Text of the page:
USA joins CEPI to support the development of epidemic vaccines

23 Oct 2020

By CEPI


The US Agency for International Development, USAID, has today announced US$20 million in financial support of CEPI to advance the development of vaccines against emerging infectious diseases.

Set up in response to the 2014-2016 Ebola outbreak in West Africa, CEPI launched in 2017 to stimulate and accelerate the development of vaccines against emerging infectious diseases and enable access to these vaccines for populations when and where they are needed to end an outbreak or curtail an epidemic, regardless of ability to pay.

The funding—which will be provided by USAID over a five-year period from 2020 and subject to Congressional approval on an annual basis—will be used to support CEPI’s vital vaccine development programmes against its current priority diseases: Lassa fever, Middle Eastern Respiratory Syndrome (MERS), Nipah, Chikungunya, Rift Valley Fever, and Ebola. The investment will also help advance innovative vaccine platform technologies, for rapid vaccine development against unknown pathogens (termed ‘Disease X’), which are already in use to develop vaccine candidates against COVID-19. With over a million lives lost to the disease, such investments will be key to ensuring that the world is better prepared to respond to potential future outbreaks.

We’re incredibly grateful for USAID’s commitment to support CEPI’s mission to accelerate the development of vaccines against emerging infectious diseases. As COVID-19 has shown, emerging infectious diseases affect us all - they do not respect borders. This will not be the last pandemic threat we face this century, so we need to work together to ensure that the world is collectively prepared to respond to future outbreaks of known and unknown pathogens. USAID and the broader US Government’s investment in vaccine innovation have already made huge progress in tackling recent outbreaks of Ebola, as well as the COVID-19 pandemic through Operation Warp Speed. This partnership will therefore be crucial to continue to support leading vaccine research that will strengthen the world’s ability to respond to future epidemics.

Dr. Richard Hatchett

Chief Executive Officer, CEPI

As the world attends to the devastating COVID-19 pandemic, we must ensure that we have sufficient investment to further our programmes against other potentially devastating diseases, including Chikungunya, which, with increasing ecological change, has affected US shores. As one of the world’s premier international development agencies, USAID’s unparalleled expertise and financial support will help further our joint missions to improve epidemic preparedness and strengthen health security to protect both the US and the world. It is only through acting together, in a coordinated fashion, that we can achieve this goal. We are therefore delighted to be working with USAID and look forward to building our collaboration with USAID and other key US partners to strengthen our critical work.

Dr Nicole Lurie

Acting Director of CEPI’s US Office

As an innovative global partnership between public, private, philanthropic, and civil society organizations, CEPI is exactly the kind of partner with which USAID looks to collaborate. CEPI’s critical work to accelerate the development of vaccines against emerging infectious diseases and enable access to these vaccines during outbreaks will be an important contribution to the U.S. Government’s efforts to prevent, detect, and respond to infectious disease threats, as defined by the U.S. Global Health Security Strategy. CEPI’s work also fits squarely in line with USAID’s mission to protect Americans at home and abroad, save lives, strengthen fragile states, and promote social and economic progress. We look forward to this partnership.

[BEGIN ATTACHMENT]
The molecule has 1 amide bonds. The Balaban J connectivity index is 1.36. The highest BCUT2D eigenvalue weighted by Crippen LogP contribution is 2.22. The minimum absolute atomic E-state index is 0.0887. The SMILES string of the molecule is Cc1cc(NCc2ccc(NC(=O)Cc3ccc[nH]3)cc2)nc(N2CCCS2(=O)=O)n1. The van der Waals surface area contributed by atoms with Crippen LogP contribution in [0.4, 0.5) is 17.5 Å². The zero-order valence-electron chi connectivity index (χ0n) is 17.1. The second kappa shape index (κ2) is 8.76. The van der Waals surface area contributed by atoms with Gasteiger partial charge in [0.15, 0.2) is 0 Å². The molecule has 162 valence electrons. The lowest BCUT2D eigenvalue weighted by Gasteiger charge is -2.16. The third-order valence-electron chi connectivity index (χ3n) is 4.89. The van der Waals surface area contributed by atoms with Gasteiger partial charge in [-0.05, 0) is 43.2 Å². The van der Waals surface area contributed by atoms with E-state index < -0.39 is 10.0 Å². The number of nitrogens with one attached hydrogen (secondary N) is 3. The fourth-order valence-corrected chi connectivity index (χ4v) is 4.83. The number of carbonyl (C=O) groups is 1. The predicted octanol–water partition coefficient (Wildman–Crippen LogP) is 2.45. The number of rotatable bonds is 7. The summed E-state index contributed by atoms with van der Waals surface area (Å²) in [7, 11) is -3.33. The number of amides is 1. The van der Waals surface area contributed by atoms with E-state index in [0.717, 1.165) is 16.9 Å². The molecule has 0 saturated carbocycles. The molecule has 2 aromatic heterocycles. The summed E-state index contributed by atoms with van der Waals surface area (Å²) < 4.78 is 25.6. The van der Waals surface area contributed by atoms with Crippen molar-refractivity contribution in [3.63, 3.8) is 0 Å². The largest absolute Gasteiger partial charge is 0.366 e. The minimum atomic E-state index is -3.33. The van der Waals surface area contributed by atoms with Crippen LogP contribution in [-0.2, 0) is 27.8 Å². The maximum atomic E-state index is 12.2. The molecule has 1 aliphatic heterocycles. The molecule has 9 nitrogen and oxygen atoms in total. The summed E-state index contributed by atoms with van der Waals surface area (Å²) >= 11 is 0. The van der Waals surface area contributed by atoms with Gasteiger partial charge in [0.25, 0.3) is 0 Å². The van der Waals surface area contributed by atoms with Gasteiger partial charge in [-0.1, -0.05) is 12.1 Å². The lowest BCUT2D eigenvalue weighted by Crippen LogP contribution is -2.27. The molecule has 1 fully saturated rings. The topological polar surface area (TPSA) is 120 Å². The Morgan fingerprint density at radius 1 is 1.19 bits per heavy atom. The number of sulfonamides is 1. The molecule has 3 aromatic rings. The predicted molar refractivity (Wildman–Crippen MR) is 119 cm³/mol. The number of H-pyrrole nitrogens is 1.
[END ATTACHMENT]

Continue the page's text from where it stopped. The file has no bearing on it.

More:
Dr. Alma Golden

USAID’s Assistant Administrator for the Bureau for Global Health

The new CEPI-USAID collaboration builds on a number of existing partnerships between CEPI and world-leading US biomedical institutions including the US National Institute of Allergy and Infectious Diseases (NIAID), as well as a wide range of US-based vaccine developers who are working with CEPI to develop vaccines against COVID-19, MERS, Nipah virus, Lassa fever, and Rift Valley Fever. These developers include Auro Vaccines, Colorado State University, Emergent Biosolutions, International AIDS Vaccine Initiative (IAVI), Inovio Pharmaceuticals, Moderna, Novavax, and The University of Pittsburgh (see CEPI’s portfolio for more details).

For over 50 years, USAID’s global health programs have saved lives, protected people most vulnerable to disease, and promoted the stability of communities and nations, while advancing national security and prosperity. USAID’s global health efforts are focussed around three strategic priorities: preventing child and maternal deaths; controlling the HIV/AIDS epidemic; and combating infectious diseases. Their work to respond to infectious diseases includes strengthening health security capacities in partner countries, the U.S. President’s Malaria Initiative, and investments in tuberculosis, neglected tropical diseases, and emerging infectious diseases.

With this financial contribution, the US joins a number of sovereign governments, philanthropic institutions and private sector companies providing investment to support CEPI’s mission. An additional US$800m is still urgently required to advance CEPI’s COVID-19 vaccine portfolio to increase the number of ‘shots on goal’ and improve our chances of finding a safe and effective vaccine/s.

 

Image credit:  Morgana Wingard, USAID


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